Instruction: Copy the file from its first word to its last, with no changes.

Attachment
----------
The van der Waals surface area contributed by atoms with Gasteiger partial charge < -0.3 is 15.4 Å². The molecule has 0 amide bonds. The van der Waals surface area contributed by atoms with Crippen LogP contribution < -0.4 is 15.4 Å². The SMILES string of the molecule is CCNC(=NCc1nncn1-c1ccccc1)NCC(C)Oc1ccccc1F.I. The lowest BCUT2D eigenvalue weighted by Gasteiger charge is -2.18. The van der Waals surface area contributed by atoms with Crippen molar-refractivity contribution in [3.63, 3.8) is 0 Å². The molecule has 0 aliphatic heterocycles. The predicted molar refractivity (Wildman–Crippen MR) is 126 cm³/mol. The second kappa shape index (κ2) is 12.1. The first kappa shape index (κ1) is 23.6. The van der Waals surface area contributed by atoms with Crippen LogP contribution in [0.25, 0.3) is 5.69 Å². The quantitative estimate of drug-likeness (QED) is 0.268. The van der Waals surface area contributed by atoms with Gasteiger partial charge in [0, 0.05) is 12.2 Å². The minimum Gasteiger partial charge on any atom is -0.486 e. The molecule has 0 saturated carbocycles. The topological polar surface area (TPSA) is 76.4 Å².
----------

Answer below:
The van der Waals surface area contributed by atoms with Gasteiger partial charge < -0.3 is 15.4 Å². The molecule has 0 amide bonds. The van der Waals surface area contributed by atoms with Crippen LogP contribution < -0.4 is 15.4 Å². The SMILES string of the molecule is CCNC(=NCc1nncn1-c1ccccc1)NCC(C)Oc1ccccc1F.I. The lowest BCUT2D eigenvalue weighted by Gasteiger charge is -2.18. The van der Waals surface area contributed by atoms with Crippen molar-refractivity contribution in [3.63, 3.8) is 0 Å². The molecule has 0 aliphatic heterocycles. The predicted molar refractivity (Wildman–Crippen MR) is 126 cm³/mol. The second kappa shape index (κ2) is 12.1. The first kappa shape index (κ1) is 23.6. The van der Waals surface area contributed by atoms with Crippen LogP contribution in [0.25, 0.3) is 5.69 Å². The quantitative estimate of drug-likeness (QED) is 0.268. The van der Waals surface area contributed by atoms with Gasteiger partial charge in [0, 0.05) is 12.2 Å². The minimum Gasteiger partial charge on any atom is -0.486 e. The molecule has 0 saturated carbocycles. The topological polar surface area (TPSA) is 76.4 Å².